The team took an atypical approach to creating this; instead of embedding individual screens in a standard size blackjack table, this concept creates a "seamless virtual table gaming experience that automates the betting process, physical cards, and card-shoes." Gamers gather around it just like they would a traditional table, and cards are slid virtually across the table rather than really moving across. Of course, some may suspect that casinos could use this fact to their advantage, but hey, it's all in good fun, right? Depends on whose cash we're talking about, doesn't it?
Multi-Touch Blackjack: How it Works
In 2007, MOTO developed a prototype of a Multi-Touch Table– a large-scale, resistive-touch system that enables multiple users to conduct simultaneous touch-based interactions in a unified content environment. Table gaming is an ideal application for multi-touch screen technology. Replacing physical tokens, chips, cards, or game pieces with virtual items eliminates tedious setup, distribution, and cleanup tasks while increasing the efficiency and accuracy of the game.
With all that in mind, MOTO developed a full-scale versions of Blackjack for our multi-touch screen. Written in Java, using an open source graphics library called Processing (for images of playing cards, chips, card rotations, and animation), Multi-Touch Blackjack recreates a casino-style game experience on a touch-screen tabletop, giving a familiar game new verve.
From a design perspective, the key challenge was to develop gestures that feel natural and intuitive. Fortunately, Multi-Touch Blackjack also knows what players may want to do based on where they are in the action, so it automates some aspects of the game that might otherwise require non-intuitive actions.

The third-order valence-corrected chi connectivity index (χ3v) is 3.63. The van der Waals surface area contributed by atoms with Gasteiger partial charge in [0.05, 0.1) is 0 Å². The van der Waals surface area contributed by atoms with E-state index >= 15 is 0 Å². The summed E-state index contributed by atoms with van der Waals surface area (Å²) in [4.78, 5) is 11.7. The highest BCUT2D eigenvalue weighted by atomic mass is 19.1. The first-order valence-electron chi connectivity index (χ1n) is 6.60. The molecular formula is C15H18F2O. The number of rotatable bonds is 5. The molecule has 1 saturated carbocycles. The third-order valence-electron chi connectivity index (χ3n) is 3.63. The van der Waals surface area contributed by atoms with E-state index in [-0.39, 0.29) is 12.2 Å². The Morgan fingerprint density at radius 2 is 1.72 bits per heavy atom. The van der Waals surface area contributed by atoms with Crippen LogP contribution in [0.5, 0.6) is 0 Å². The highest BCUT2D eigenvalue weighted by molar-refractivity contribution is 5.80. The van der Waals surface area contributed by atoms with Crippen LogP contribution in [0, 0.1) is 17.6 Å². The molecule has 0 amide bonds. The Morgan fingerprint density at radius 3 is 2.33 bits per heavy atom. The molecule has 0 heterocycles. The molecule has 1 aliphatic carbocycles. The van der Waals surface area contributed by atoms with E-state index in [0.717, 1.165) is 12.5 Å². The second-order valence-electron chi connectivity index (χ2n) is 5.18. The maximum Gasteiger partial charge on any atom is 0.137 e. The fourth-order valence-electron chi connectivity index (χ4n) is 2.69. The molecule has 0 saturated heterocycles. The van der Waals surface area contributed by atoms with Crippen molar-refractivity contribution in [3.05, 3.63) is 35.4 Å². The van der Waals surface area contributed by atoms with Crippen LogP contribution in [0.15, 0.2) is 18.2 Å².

When you have a hand of cards, for example, it assumes you probably want to hide them.
In the multi-touch environment, the basic elements of blackjack gameplay are re-created using familiar gestures and interactions:
Dealing: The dealer simply slides virtual cards across the table (or the task can be automated).
Private viewing: Players can shield their cards from other players by creating a cupped barrier with one hand. This gesture hides the face of the cards behind an opaque “curtain.” To view cards privately, the player slides their cupped hand slowly down the virtual cards. As the hand moves, the opaque curtain rises to reveal a small portion of the cards.
Betting: Bets are placed by dragging virtual chips into the center of the table.
Showing: Players reveal their cards by raising the cupped hand that shields them. (This behavior can be restricted so users cannot show their cards accidentally.)
Human learning curves and security concerns are substantial hurdles that would have to be overcome before multi-touch gaming takes over Vegas. But for folks seeking fun, novel, and truly social interactions with new technology, MOTO’s Multi-Touch Blackjack has proven to be a big 21.